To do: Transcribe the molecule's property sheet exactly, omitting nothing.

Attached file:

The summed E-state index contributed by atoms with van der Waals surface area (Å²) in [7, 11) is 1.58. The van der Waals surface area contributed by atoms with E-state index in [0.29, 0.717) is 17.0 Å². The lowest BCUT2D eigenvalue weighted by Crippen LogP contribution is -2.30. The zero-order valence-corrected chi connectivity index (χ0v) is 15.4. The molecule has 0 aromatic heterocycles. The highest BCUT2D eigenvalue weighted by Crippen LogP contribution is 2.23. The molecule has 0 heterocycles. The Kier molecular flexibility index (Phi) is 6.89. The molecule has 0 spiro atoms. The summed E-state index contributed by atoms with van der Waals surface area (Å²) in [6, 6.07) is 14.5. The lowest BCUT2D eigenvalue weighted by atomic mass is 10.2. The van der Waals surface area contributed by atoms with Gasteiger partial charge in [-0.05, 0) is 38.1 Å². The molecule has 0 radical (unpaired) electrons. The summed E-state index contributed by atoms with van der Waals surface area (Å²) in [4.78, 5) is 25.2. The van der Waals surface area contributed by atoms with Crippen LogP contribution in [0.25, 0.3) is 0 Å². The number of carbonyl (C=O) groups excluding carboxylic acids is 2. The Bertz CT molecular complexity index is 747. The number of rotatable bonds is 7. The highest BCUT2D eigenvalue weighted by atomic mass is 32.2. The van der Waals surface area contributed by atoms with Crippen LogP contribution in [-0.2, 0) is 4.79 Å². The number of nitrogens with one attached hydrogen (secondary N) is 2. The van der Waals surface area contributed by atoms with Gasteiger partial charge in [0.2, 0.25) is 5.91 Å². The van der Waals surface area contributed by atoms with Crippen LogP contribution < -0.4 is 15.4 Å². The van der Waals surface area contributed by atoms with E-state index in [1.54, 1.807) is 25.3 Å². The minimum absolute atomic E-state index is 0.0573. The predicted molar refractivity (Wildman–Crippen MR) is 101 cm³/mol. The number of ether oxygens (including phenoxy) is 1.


The summed E-state index contributed by atoms with van der Waals surface area (Å²) in [7, 11) is 1.58. The van der Waals surface area contributed by atoms with E-state index in [0.29, 0.717) is 17.0 Å². The lowest BCUT2D eigenvalue weighted by Crippen LogP contribution is -2.30. The zero-order valence-corrected chi connectivity index (χ0v) is 15.4. The molecule has 0 aromatic heterocycles. The highest BCUT2D eigenvalue weighted by Crippen LogP contribution is 2.23. The molecule has 0 heterocycles. The Kier molecular flexibility index (Phi) is 6.89. The molecule has 0 spiro atoms. The summed E-state index contributed by atoms with van der Waals surface area (Å²) in [6, 6.07) is 14.5. The lowest BCUT2D eigenvalue weighted by atomic mass is 10.2. The van der Waals surface area contributed by atoms with Gasteiger partial charge in [-0.05, 0) is 38.1 Å². The molecule has 0 radical (unpaired) electrons. The summed E-state index contributed by atoms with van der Waals surface area (Å²) in [4.78, 5) is 25.2. The van der Waals surface area contributed by atoms with Crippen LogP contribution in [0.25, 0.3) is 0 Å². The number of carbonyl (C=O) groups excluding carboxylic acids is 2. The Bertz CT molecular complexity index is 747. The number of rotatable bonds is 7. The highest BCUT2D eigenvalue weighted by atomic mass is 32.2. The van der Waals surface area contributed by atoms with Crippen LogP contribution in [-0.2, 0) is 4.79 Å². The number of nitrogens with one attached hydrogen (secondary N) is 2. The van der Waals surface area contributed by atoms with Gasteiger partial charge in [0.2, 0.25) is 5.91 Å². The van der Waals surface area contributed by atoms with Crippen LogP contribution < -0.4 is 15.4 Å². The van der Waals surface area contributed by atoms with E-state index in [1.54, 1.807) is 25.3 Å². The minimum absolute atomic E-state index is 0.0573. The predicted molar refractivity (Wildman–Crippen MR) is 101 cm³/mol. The number of ether oxygens (including phenoxy) is 1.